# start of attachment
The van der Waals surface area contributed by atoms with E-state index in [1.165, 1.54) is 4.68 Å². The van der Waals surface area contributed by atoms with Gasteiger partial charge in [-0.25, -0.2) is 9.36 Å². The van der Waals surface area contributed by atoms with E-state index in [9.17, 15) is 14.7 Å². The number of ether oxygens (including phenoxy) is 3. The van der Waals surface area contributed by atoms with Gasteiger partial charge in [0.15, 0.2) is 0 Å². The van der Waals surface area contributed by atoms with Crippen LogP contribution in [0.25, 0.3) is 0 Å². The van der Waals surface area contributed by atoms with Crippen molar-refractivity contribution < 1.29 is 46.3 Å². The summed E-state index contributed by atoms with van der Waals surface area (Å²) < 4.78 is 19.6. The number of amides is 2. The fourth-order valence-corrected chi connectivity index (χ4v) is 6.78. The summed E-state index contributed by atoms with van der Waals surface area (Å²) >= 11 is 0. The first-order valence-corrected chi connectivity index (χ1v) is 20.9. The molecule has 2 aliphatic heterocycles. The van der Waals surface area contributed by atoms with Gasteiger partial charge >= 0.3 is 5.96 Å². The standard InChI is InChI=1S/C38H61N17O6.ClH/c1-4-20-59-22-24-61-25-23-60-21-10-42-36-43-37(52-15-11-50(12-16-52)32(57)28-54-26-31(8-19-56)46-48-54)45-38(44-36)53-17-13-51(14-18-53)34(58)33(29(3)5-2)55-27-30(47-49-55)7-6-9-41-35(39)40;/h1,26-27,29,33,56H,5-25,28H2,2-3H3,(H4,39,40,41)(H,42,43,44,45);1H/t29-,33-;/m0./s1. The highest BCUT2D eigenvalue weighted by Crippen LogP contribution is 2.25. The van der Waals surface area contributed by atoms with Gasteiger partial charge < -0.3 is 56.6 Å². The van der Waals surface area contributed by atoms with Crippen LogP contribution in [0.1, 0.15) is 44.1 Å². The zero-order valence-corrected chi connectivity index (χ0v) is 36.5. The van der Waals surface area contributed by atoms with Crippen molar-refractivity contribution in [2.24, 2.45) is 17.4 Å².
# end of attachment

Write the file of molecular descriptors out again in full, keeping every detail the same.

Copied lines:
The van der Waals surface area contributed by atoms with E-state index in [1.165, 1.54) is 4.68 Å². The van der Waals surface area contributed by atoms with Gasteiger partial charge in [-0.25, -0.2) is 9.36 Å². The van der Waals surface area contributed by atoms with E-state index in [9.17, 15) is 14.7 Å². The number of ether oxygens (including phenoxy) is 3. The van der Waals surface area contributed by atoms with Gasteiger partial charge in [0.15, 0.2) is 0 Å². The van der Waals surface area contributed by atoms with Crippen LogP contribution in [0.25, 0.3) is 0 Å². The van der Waals surface area contributed by atoms with Crippen molar-refractivity contribution < 1.29 is 46.3 Å². The summed E-state index contributed by atoms with van der Waals surface area (Å²) < 4.78 is 19.6. The number of amides is 2. The fourth-order valence-corrected chi connectivity index (χ4v) is 6.78. The summed E-state index contributed by atoms with van der Waals surface area (Å²) >= 11 is 0. The first-order valence-corrected chi connectivity index (χ1v) is 20.9. The molecule has 2 aliphatic heterocycles. The van der Waals surface area contributed by atoms with Gasteiger partial charge >= 0.3 is 5.96 Å². The standard InChI is InChI=1S/C38H61N17O6.ClH/c1-4-20-59-22-24-61-25-23-60-21-10-42-36-43-37(52-15-11-50(12-16-52)32(57)28-54-26-31(8-19-56)46-48-54)45-38(44-36)53-17-13-51(14-18-53)34(58)33(29(3)5-2)55-27-30(47-49-55)7-6-9-41-35(39)40;/h1,26-27,29,33,56H,5-25,28H2,2-3H3,(H4,39,40,41)(H,42,43,44,45);1H/t29-,33-;/m0./s1. The highest BCUT2D eigenvalue weighted by Crippen LogP contribution is 2.25. The van der Waals surface area contributed by atoms with Gasteiger partial charge < -0.3 is 56.6 Å². The van der Waals surface area contributed by atoms with Crippen LogP contribution in [0.1, 0.15) is 44.1 Å². The zero-order valence-corrected chi connectivity index (χ0v) is 36.5. The van der Waals surface area contributed by atoms with Crippen molar-refractivity contribution in [2.24, 2.45) is 17.4 Å².